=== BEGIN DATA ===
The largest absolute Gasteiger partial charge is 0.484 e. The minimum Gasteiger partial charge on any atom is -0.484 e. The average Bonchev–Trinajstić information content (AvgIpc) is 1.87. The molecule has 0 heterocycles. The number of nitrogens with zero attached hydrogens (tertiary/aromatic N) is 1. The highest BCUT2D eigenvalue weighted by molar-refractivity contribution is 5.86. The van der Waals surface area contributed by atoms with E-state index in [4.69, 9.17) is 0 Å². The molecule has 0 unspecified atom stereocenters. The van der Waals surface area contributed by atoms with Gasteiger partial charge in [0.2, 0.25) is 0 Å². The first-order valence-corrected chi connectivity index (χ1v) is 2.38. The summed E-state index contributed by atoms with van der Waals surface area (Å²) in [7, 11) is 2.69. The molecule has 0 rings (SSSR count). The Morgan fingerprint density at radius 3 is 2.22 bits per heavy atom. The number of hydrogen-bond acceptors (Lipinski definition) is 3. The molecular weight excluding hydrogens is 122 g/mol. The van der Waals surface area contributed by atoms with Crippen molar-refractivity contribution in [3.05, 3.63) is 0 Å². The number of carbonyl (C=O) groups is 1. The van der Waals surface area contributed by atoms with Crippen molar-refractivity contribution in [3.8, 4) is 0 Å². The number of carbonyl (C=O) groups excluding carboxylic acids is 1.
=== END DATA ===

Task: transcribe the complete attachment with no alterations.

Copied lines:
The largest absolute Gasteiger partial charge is 0.484 e. The minimum Gasteiger partial charge on any atom is -0.484 e. The average Bonchev–Trinajstić information content (AvgIpc) is 1.87. The molecule has 0 heterocycles. The number of nitrogens with zero attached hydrogens (tertiary/aromatic N) is 1. The highest BCUT2D eigenvalue weighted by molar-refractivity contribution is 5.86. The van der Waals surface area contributed by atoms with E-state index in [4.69, 9.17) is 0 Å². The molecule has 0 unspecified atom stereocenters. The van der Waals surface area contributed by atoms with Gasteiger partial charge in [0.2, 0.25) is 0 Å². The first-order valence-corrected chi connectivity index (χ1v) is 2.38. The summed E-state index contributed by atoms with van der Waals surface area (Å²) in [7, 11) is 2.69. The molecule has 0 rings (SSSR count). The Morgan fingerprint density at radius 3 is 2.22 bits per heavy atom. The number of hydrogen-bond acceptors (Lipinski definition) is 3. The molecular weight excluding hydrogens is 122 g/mol. The van der Waals surface area contributed by atoms with Crippen molar-refractivity contribution in [3.05, 3.63) is 0 Å². The number of carbonyl (C=O) groups is 1. The van der Waals surface area contributed by atoms with Crippen molar-refractivity contribution in [3.8, 4) is 0 Å². The number of carbonyl (C=O) groups excluding carboxylic acids is 1.